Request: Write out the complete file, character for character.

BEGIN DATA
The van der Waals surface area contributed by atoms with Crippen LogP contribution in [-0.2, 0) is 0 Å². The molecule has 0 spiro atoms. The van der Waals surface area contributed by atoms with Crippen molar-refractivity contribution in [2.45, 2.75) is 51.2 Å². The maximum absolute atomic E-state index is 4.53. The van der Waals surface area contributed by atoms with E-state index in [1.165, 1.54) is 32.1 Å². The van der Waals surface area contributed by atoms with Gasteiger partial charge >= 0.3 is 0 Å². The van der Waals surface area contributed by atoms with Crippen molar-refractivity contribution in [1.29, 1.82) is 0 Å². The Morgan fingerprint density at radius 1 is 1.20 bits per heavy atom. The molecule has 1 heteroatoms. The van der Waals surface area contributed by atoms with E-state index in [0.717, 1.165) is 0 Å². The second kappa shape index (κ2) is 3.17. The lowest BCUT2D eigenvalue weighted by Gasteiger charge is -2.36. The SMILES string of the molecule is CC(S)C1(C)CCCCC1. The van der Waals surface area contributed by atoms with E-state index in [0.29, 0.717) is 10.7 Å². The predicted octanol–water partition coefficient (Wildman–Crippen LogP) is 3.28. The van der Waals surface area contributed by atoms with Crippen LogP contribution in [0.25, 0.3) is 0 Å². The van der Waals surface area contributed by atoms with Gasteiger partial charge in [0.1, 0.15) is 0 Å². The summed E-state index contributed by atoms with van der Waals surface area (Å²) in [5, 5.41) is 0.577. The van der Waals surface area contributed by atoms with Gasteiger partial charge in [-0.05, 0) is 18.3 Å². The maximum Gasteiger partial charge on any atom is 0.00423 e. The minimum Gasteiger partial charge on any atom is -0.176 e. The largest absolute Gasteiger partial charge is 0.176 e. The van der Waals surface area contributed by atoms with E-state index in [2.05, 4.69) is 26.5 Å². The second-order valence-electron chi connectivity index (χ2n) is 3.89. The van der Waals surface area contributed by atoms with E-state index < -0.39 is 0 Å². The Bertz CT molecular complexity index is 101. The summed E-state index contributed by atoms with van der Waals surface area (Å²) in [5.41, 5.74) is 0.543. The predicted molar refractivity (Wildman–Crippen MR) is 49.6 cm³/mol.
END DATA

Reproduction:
The van der Waals surface area contributed by atoms with Crippen LogP contribution in [-0.2, 0) is 0 Å². The molecule has 0 spiro atoms. The van der Waals surface area contributed by atoms with Crippen molar-refractivity contribution in [2.45, 2.75) is 51.2 Å². The maximum absolute atomic E-state index is 4.53. The van der Waals surface area contributed by atoms with E-state index in [1.165, 1.54) is 32.1 Å². The van der Waals surface area contributed by atoms with Gasteiger partial charge >= 0.3 is 0 Å². The van der Waals surface area contributed by atoms with Crippen molar-refractivity contribution in [1.29, 1.82) is 0 Å². The Morgan fingerprint density at radius 1 is 1.20 bits per heavy atom. The molecule has 1 heteroatoms. The van der Waals surface area contributed by atoms with E-state index in [0.717, 1.165) is 0 Å². The second kappa shape index (κ2) is 3.17. The lowest BCUT2D eigenvalue weighted by Gasteiger charge is -2.36. The SMILES string of the molecule is CC(S)C1(C)CCCCC1. The van der Waals surface area contributed by atoms with E-state index in [0.29, 0.717) is 10.7 Å². The predicted octanol–water partition coefficient (Wildman–Crippen LogP) is 3.28. The van der Waals surface area contributed by atoms with Crippen LogP contribution in [0.25, 0.3) is 0 Å². The van der Waals surface area contributed by atoms with Gasteiger partial charge in [0.1, 0.15) is 0 Å². The summed E-state index contributed by atoms with van der Waals surface area (Å²) in [5, 5.41) is 0.577. The van der Waals surface area contributed by atoms with Gasteiger partial charge in [-0.05, 0) is 18.3 Å². The maximum Gasteiger partial charge on any atom is 0.00423 e. The minimum Gasteiger partial charge on any atom is -0.176 e. The largest absolute Gasteiger partial charge is 0.176 e. The van der Waals surface area contributed by atoms with E-state index in [2.05, 4.69) is 26.5 Å². The second-order valence-electron chi connectivity index (χ2n) is 3.89. The van der Waals surface area contributed by atoms with E-state index < -0.39 is 0 Å². The Bertz CT molecular complexity index is 101. The summed E-state index contributed by atoms with van der Waals surface area (Å²) in [5.41, 5.74) is 0.543. The predicted molar refractivity (Wildman–Crippen MR) is 49.6 cm³/mol.